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rebekah denison hewitt / poem

Updated: Jun 30, 2023

CW: gun violence

Good Guy, Bad Guy, Monster

And we are here as on a darkling plain. -Matthew Arnold

October 17, 2014: East Chicago, Indiana

Afrikka’s body is found in a bathroom at a Motel 6, strangled. I knew her as a little girl, who, when angry would slam her head against the floor, repeatedly, and the group home staff had to hold her down to stop her from hurting herself. At 19 she was working as an escort in Chicago and encountered a man who strangled six other girls, too. He left their bodies at a brown, abandoned house with an overgrown lawn. Some headlines said by leading the police to the bodies, Afrikka’s death served a purpose.

//

The fear of the dark tends to evolve around the time children are old enough to have a sense of imagination.

“Leave the light on, leave the light on, please,” D is three, makes this into a chant.

I buy a night light that shines the solar system onto the ceiling, curved lines, the path each planet takes around the sun. Each planet rolling like an open eye, trained on the light.

//

June 17, 2015: Charleston, South Carolina

The boys are almost 4 and almost 2. We live in South Carolina. We are white and most days it’s not too hard to pretend this kind of evil doesn’t exist. An evil that lurks in the church and prays with the people it then turns to kill.

But this day I remember my husband meeting his friends’ cousin in a rural part of the state. The man sat with a Beretta on his knee. Then he fingered the trigger and asked, with his southern drawl, “The Bible says red winged birds shouldn’t mate with black winged birds. Don’t you agree?”

//

I used to imagine my children would not know about McDonalds and we would spend all day outdoors. Now I’m standing in front of the TV during the violent parts of Spiderman because I cannot find the remote. At the commercials I begin to count the number of guns that appear, and I turn it off, despite the whining kids, and at night the littler one whispers “No bad guys” as he falls asleep.

//

My sons play with “Monsters in my Pocket.” Tiny witches and behemoths, multi-colored minotaurs that fit in the palm of their hands.

//

September 15, 2015: Cincinnati, Ohio

My brother comes to visit on a Greyhound and at the station a man comes up to him and says, “Help me, man. I just got shot.” My brother sees that he’s bleeding through his brown leather jacket, and he doesn’t know if he should help him or run, doesn’t know if more shots are coming. Is it finally happening to me? The man collapses, the police and an ambulance arrive. Someone says, “I think it’s time to get on the bus.”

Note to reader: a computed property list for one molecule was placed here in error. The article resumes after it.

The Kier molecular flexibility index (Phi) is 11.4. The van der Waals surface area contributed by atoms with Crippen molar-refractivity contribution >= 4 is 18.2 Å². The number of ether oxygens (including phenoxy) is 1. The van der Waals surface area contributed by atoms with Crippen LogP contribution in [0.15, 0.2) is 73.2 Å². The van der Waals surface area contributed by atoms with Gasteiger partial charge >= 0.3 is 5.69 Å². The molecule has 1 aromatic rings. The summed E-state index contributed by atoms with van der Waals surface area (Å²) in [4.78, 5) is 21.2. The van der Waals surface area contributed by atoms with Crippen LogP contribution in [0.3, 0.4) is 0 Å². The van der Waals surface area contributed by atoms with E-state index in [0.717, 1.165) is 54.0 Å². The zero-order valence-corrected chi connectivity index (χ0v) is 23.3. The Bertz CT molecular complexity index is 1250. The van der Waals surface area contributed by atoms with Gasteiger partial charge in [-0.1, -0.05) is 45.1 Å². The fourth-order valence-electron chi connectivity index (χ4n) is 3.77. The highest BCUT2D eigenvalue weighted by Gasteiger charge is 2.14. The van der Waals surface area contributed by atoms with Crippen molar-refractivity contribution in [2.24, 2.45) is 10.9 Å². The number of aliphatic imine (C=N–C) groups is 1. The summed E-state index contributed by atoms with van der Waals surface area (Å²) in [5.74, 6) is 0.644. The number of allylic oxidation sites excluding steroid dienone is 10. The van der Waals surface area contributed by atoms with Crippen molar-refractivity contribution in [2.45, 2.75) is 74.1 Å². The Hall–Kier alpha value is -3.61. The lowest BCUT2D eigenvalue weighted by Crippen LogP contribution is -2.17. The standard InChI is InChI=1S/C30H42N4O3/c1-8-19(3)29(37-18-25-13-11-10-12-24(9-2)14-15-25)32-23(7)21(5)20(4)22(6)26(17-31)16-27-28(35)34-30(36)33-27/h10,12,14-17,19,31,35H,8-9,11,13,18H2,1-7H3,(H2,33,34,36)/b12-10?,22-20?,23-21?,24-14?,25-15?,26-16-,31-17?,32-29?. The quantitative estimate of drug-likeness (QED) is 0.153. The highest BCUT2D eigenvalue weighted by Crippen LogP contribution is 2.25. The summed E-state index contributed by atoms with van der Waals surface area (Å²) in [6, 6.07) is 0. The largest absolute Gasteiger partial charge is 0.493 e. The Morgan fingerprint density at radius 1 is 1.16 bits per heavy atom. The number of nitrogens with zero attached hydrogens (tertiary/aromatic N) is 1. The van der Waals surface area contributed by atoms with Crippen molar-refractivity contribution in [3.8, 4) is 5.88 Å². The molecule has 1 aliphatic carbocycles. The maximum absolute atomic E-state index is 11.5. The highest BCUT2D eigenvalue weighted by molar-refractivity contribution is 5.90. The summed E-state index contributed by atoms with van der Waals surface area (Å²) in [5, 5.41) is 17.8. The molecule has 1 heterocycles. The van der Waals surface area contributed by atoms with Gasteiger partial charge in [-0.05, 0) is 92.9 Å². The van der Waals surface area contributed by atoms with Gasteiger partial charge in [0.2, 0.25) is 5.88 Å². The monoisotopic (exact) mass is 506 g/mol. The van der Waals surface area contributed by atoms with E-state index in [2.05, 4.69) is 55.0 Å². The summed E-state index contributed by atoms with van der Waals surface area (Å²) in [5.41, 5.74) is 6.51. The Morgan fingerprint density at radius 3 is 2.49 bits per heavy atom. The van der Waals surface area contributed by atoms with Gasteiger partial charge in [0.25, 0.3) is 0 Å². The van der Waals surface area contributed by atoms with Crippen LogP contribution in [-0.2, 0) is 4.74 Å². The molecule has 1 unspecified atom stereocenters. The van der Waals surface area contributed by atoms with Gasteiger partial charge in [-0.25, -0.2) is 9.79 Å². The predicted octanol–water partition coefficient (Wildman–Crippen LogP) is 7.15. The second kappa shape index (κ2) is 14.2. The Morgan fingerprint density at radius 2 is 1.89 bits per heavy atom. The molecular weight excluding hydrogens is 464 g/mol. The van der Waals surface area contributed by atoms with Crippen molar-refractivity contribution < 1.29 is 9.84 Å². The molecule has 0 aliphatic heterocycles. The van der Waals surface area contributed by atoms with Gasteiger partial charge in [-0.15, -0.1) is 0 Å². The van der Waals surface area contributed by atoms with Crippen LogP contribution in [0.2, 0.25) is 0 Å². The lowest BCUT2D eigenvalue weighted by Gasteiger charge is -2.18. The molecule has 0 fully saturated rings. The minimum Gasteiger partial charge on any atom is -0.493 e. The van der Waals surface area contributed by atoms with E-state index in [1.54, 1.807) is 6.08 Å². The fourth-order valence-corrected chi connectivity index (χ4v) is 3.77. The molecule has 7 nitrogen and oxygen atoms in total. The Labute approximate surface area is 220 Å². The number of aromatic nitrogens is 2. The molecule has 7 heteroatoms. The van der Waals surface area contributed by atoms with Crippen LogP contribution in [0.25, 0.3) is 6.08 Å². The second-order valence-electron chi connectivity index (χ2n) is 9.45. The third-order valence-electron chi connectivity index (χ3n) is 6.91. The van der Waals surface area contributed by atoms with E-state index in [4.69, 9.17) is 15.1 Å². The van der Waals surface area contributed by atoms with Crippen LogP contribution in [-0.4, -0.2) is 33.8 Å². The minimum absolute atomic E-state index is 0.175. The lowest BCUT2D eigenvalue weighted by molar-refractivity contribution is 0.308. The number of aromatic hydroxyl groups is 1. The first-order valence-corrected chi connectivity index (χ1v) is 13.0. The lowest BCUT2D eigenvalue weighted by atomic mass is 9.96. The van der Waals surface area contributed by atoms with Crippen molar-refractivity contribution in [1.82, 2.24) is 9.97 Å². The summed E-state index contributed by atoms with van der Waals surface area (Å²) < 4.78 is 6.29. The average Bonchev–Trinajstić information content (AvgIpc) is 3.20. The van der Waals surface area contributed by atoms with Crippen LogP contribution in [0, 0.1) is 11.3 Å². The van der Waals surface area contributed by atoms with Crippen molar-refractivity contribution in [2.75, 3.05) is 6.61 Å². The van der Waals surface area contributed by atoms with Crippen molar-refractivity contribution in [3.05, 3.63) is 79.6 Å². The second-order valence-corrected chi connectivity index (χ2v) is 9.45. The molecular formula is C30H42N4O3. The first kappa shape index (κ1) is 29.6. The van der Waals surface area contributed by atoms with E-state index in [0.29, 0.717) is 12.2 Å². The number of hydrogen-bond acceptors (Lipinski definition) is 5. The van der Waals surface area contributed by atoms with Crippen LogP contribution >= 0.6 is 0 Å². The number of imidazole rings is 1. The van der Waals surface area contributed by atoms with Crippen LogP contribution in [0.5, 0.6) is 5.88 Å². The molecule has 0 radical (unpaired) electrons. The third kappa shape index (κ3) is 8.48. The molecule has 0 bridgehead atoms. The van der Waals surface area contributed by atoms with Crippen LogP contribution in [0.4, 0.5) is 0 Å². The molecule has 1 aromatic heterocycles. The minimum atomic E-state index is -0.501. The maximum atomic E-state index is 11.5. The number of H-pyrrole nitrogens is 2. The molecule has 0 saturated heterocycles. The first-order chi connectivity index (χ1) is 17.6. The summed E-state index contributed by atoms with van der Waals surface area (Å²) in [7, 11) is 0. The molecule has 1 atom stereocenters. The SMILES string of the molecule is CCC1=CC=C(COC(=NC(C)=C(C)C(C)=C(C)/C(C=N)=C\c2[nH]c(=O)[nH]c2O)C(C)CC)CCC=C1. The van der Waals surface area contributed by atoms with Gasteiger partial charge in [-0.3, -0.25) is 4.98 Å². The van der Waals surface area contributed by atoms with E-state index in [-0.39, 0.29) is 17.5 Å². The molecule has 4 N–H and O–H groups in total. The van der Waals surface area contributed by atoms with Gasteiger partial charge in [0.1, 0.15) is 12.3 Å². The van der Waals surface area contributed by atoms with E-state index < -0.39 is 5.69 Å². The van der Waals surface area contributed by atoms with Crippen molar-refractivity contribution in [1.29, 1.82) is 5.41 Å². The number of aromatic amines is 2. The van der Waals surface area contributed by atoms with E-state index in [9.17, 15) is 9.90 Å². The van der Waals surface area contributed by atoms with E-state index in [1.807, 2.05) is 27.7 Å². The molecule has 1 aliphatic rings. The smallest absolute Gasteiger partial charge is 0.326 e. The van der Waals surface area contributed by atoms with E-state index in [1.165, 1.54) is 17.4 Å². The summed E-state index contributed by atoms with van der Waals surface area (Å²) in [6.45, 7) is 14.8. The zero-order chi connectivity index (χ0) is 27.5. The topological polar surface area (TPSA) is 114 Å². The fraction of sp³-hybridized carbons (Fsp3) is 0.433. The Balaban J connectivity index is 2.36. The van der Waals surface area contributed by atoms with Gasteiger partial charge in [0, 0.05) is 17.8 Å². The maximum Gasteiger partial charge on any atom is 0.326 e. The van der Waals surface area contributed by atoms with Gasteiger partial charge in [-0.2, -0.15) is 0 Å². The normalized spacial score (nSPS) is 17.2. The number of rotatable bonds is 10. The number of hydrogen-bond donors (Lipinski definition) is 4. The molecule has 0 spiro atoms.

//

Some creatures can make light with chemicals inside their bodies – mostly deep-sea anglers, one celled organisms and strange worms. Humans make fire, which destroys even as it glows.

Do you feel like you’re walking with a torch?

//

March 22nd, 2016: Belgium

The new baby, R, is 12 days old when the bombs go off this time, in Belgium. The airport, the metro. His spine against my forearm, his head in my palm. Cradle, sway, rock, nurse. The rocks falling and smoke. The explosion. Sirens, burns, and nurses sway, and rock. I watch the TV and a woman with her torn shirt, bra and stomach exposed. Gray cement and smoke. The baby is twelve days old. There is blood. The sound of coughing. Smoke and blood. Some say labor is not painful, but intense. There’s a difference in pain that serves a purpose. A body doing what a body is supposed to do and this – gashes and gaps and missing people. Missing parts of bodies and buildings. Exposure. This baby asleep in my hands. A whole body in my hands.

A husband took his daughters out of line to play and their mom was killed in the blast.

//

Growing up, my dad was a fire chaplain. One call was after a young realtor had been raped and beaten to death showing a house in our quiet Indianapolis suburb. It rattled him. Her eyeball hanging out of its socket. Her father dropping to his knees in the arms of the police officer at his front door.

How long till I meet the Minotaur in this maze?

//

Are bad guys real? Sometimes people do bad things. There’s nothing to be scared of. Go to sleep.

//

When I was a child I was afraid an airplane would drop a bomb. I was afraid of kidnappers. I remember passing a car on the highway, someone looking at me through the passenger window, I burst into tears, convinced he wanted to take me.

These fears were mostly irrational.

//

In summer, I’m driving and hear a radio interview with Sue Klebold, Dylan Klebold’s mother. She says she was a good parent. She says she thought she knew her son. She did a TEDtalk, wrote a book about mental health, about reckoning. I can’t stop thinking about her, had always thought the Columbine shooters came from “bad homes.”

//

Nov. 5, 2017: Sutherland Springs, Texas

L asks, “Mom has anyone ever made a peanut butter, jelly, and cheese and sandwich? Mom, why are you crying?”